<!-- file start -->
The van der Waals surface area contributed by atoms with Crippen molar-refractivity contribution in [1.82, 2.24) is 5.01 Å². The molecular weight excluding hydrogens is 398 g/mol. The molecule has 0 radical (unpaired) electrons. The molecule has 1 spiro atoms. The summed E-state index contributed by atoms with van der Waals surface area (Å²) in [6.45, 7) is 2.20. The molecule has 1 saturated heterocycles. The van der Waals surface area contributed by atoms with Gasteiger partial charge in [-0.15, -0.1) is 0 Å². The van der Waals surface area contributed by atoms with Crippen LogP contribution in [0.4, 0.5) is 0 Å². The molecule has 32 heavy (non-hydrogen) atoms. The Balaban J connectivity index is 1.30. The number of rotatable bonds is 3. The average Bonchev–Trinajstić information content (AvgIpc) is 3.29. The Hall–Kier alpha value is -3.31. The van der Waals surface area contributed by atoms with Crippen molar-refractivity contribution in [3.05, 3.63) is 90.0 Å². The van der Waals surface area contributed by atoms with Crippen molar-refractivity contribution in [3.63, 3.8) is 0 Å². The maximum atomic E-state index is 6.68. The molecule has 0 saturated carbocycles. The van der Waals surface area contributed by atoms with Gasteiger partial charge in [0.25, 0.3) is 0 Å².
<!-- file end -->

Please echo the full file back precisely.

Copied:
The van der Waals surface area contributed by atoms with Crippen molar-refractivity contribution in [1.82, 2.24) is 5.01 Å². The molecular weight excluding hydrogens is 398 g/mol. The molecule has 0 radical (unpaired) electrons. The molecule has 1 spiro atoms. The summed E-state index contributed by atoms with van der Waals surface area (Å²) in [6.45, 7) is 2.20. The molecule has 1 saturated heterocycles. The van der Waals surface area contributed by atoms with Gasteiger partial charge in [-0.15, -0.1) is 0 Å². The van der Waals surface area contributed by atoms with Crippen LogP contribution in [0.4, 0.5) is 0 Å². The molecule has 32 heavy (non-hydrogen) atoms. The Balaban J connectivity index is 1.30. The number of rotatable bonds is 3. The average Bonchev–Trinajstić information content (AvgIpc) is 3.29. The Hall–Kier alpha value is -3.31. The van der Waals surface area contributed by atoms with Crippen molar-refractivity contribution in [3.05, 3.63) is 90.0 Å². The van der Waals surface area contributed by atoms with Crippen molar-refractivity contribution in [3.63, 3.8) is 0 Å². The maximum atomic E-state index is 6.68. The molecule has 0 saturated carbocycles. The van der Waals surface area contributed by atoms with Gasteiger partial charge in [0.25, 0.3) is 0 Å².